Paparello, Silvia. January 2007 (has links)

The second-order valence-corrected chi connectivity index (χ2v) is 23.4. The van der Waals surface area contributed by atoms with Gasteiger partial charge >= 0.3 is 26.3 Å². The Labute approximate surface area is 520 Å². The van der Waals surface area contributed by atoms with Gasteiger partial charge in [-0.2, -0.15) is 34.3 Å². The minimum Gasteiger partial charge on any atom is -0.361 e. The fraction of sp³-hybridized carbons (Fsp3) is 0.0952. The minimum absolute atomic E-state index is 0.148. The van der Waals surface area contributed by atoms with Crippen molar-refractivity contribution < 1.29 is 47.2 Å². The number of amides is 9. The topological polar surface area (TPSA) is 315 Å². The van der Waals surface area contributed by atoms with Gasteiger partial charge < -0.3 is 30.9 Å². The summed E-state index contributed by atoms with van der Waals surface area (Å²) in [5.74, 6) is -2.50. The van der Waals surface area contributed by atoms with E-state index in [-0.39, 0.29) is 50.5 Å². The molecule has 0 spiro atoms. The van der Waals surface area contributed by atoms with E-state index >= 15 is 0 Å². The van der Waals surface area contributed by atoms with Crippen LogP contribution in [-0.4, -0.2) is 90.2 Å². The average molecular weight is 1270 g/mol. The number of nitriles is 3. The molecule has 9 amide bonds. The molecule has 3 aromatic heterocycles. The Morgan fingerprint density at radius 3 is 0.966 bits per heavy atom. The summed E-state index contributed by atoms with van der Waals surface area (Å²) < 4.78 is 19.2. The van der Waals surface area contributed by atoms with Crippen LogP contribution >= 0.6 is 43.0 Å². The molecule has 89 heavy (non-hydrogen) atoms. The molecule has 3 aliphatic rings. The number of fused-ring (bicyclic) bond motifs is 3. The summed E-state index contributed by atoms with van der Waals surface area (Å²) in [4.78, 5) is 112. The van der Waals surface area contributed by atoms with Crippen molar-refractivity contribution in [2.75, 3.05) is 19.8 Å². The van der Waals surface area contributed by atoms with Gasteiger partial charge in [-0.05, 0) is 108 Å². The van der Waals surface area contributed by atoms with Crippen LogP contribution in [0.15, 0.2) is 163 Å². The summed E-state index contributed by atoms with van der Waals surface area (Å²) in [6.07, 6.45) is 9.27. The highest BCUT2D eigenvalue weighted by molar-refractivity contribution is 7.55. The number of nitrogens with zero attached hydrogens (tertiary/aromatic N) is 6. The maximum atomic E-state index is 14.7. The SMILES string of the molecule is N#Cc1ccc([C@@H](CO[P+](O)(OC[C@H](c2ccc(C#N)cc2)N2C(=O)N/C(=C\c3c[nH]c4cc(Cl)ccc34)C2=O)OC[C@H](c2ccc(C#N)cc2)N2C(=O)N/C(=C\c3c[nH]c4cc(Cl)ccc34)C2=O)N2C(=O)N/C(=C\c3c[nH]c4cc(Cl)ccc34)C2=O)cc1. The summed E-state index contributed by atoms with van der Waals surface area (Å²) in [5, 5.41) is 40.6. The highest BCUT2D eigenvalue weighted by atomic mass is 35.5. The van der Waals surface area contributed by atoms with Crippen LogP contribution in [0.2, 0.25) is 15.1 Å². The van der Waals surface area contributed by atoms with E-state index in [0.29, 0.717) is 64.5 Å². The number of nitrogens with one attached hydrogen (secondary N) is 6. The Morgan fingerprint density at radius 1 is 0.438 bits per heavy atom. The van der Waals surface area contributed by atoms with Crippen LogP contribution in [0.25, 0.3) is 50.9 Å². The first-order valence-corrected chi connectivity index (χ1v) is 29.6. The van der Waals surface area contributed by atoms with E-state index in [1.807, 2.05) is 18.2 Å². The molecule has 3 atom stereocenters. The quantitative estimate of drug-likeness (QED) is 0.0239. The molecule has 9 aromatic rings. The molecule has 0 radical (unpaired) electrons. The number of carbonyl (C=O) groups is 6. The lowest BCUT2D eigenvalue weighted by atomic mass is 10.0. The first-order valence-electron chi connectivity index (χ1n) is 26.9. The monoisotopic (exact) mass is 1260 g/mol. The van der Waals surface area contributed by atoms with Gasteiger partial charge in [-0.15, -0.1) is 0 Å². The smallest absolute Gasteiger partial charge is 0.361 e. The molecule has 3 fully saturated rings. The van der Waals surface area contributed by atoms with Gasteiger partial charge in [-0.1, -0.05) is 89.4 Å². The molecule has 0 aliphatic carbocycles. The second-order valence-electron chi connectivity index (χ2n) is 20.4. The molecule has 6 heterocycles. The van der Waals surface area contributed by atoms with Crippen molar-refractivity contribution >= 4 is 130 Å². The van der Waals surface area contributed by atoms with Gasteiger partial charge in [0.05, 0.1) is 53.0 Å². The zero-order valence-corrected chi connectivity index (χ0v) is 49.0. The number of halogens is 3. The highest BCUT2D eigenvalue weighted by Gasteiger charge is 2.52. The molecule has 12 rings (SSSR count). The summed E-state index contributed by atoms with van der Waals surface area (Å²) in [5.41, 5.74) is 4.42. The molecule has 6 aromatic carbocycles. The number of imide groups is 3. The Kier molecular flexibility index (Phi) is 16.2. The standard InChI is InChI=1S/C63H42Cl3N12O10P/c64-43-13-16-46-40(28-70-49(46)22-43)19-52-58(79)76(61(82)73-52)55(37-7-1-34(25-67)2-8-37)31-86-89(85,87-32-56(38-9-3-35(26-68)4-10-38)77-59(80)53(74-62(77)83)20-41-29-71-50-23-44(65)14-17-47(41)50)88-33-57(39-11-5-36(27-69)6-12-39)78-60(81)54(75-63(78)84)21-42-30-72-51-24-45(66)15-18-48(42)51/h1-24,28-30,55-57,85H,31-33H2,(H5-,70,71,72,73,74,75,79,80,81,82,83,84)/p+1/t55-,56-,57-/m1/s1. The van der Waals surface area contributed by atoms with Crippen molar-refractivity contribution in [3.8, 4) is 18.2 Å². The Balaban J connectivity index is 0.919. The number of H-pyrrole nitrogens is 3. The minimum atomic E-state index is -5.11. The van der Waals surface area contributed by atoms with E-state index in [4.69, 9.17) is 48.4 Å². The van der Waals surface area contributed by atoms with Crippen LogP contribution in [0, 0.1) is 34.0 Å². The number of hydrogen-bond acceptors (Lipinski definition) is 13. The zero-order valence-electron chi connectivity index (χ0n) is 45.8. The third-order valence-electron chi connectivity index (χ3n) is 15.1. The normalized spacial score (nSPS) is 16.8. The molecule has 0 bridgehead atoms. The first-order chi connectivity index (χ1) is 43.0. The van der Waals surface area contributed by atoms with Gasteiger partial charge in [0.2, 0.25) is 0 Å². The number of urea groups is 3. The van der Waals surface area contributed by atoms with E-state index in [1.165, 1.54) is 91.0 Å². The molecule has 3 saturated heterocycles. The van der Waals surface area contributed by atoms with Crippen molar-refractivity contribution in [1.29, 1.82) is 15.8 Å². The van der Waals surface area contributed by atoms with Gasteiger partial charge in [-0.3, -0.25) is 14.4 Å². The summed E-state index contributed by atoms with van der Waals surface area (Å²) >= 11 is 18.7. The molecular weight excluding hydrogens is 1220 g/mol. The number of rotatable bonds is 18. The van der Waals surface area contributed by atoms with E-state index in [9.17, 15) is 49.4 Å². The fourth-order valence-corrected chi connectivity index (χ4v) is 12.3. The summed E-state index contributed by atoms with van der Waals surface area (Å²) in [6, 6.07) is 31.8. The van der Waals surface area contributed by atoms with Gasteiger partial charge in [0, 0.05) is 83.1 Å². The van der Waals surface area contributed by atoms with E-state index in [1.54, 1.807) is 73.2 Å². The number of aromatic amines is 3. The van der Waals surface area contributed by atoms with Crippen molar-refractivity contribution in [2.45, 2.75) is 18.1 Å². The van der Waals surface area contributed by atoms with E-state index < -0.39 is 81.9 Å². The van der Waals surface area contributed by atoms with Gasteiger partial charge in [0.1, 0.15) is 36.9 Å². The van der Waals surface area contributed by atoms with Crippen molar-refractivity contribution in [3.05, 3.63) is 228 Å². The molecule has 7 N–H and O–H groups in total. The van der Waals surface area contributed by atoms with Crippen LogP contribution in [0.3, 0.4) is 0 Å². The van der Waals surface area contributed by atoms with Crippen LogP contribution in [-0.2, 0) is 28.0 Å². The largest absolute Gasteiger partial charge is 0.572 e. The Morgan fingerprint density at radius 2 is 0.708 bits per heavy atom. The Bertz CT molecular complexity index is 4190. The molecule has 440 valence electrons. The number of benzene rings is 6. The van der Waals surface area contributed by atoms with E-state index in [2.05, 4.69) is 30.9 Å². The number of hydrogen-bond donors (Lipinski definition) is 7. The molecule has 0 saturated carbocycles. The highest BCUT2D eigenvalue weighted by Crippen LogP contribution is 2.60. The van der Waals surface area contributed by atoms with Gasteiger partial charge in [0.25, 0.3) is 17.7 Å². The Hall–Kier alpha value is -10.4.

Thesis (Ph. D.)--University of California, San Diego, 2007. / Title from first page of PDF file (viewed January 14, 2008). Available via ProQuest Digital Dissertations. Vita. Includes bibliographical references. Faces are central stimuli in our everyday life, hence, face processing is a sophisticated and highly specialized cognitive ability, at which adults are experts and children are proficient. Unlike other visuospatial abilities, face perception develops very slowly, becoming adult-like only well into adolescence. Some performance disparities between children and adults may reflect differences in general cognitive abilities, such as attention and memory. Alternatively, performance differences can be attributed to specific cognitive strategies implemented during face processing by different age groups; or to the interaction between the improvement of general abilities throughout development and the refinement of face specific cognitive strategies. The intent of the current studies was to further assess the development of and relationship between cognitive strategies in face processing. Specifically, we investigated the behavior and neurocorrelates associated with holistic face processing in children (8- to 11-year-olds), adolescents, and adults, utilizing the composite face effect. The task requires participants to engage in both holistic and featural processing, but certain trials (aligned-same) elicit a visual illusion called the composite face effect (CFE, calculated as difference between misaligned-same and aligned-same trials), which is considered an index of holistic processing. All age groups (adults, adolescents, 8- to 9-year-olds, 10- to 11-year-olds) showed a CFE, suggesting reliance on holistic processing. Notably, about half of the 8- to 11-year-old children displayed adult-like behavior and adult-like CFE, suggesting their reliance on holistic processing. However, the other half of the children performed below-chance on aligned-same trials, displayed an extremely large CFE, and a significant difference between different trials, suggesting reliance on a featural strategy. Thus child age groups were regrouped according to their accuracy performance on the hardest condition (aligned-same trials) into high performing and low performing children. We hypothesize that the aligned-same trials were too taxing for low-performing children, thus they fell back into relying on simpler strategies such as a difference-detection featural strategy. In order to further investigate the CFE behavioral differences between age and performance groups, we completed an imaging study. For the fMRI study children were grouped by performance rather than age following the results of our behavioral study. Overall, our imaging results for the CFE, thus for holistic processing, resembled behavioral results in that adult and high performing child groups revealed a similar (but not identical) whole-brain pattern of activation, whereas the low performing child group showed a distinctive pattern of activation for the composite face effect. Adults and high performing children showed a pattern of activation spanning frontal, parietal, temporal, and occipital lobes. In contrast, low performing children revealed a pattern of activation that spanned frontal, temporal, cingulate, and cerebellar regions. Brain areas typically associated with face processing, such as the right fusiform gyrus and right inferior temporal gyrus did not reach significance for the low performing child group. These differences may be attributable to the use of different cognitive strategies. However, the extent of frontal and cingulate cortex activation in low performing children may also suggest that because the task was especially difficult for them, working memory resources were particularly taxed, thus affecting the neural network engaged. Importantly, not only were performance differences associated with distinct neurocorrelates (i.e., differing profiles for low performing children vs. high performing children and adults), but age differences also had an appreciable effect. In fact, high performing children did not significantly differ from adults in the behavioral CFE, but did show differences in the neural CFE.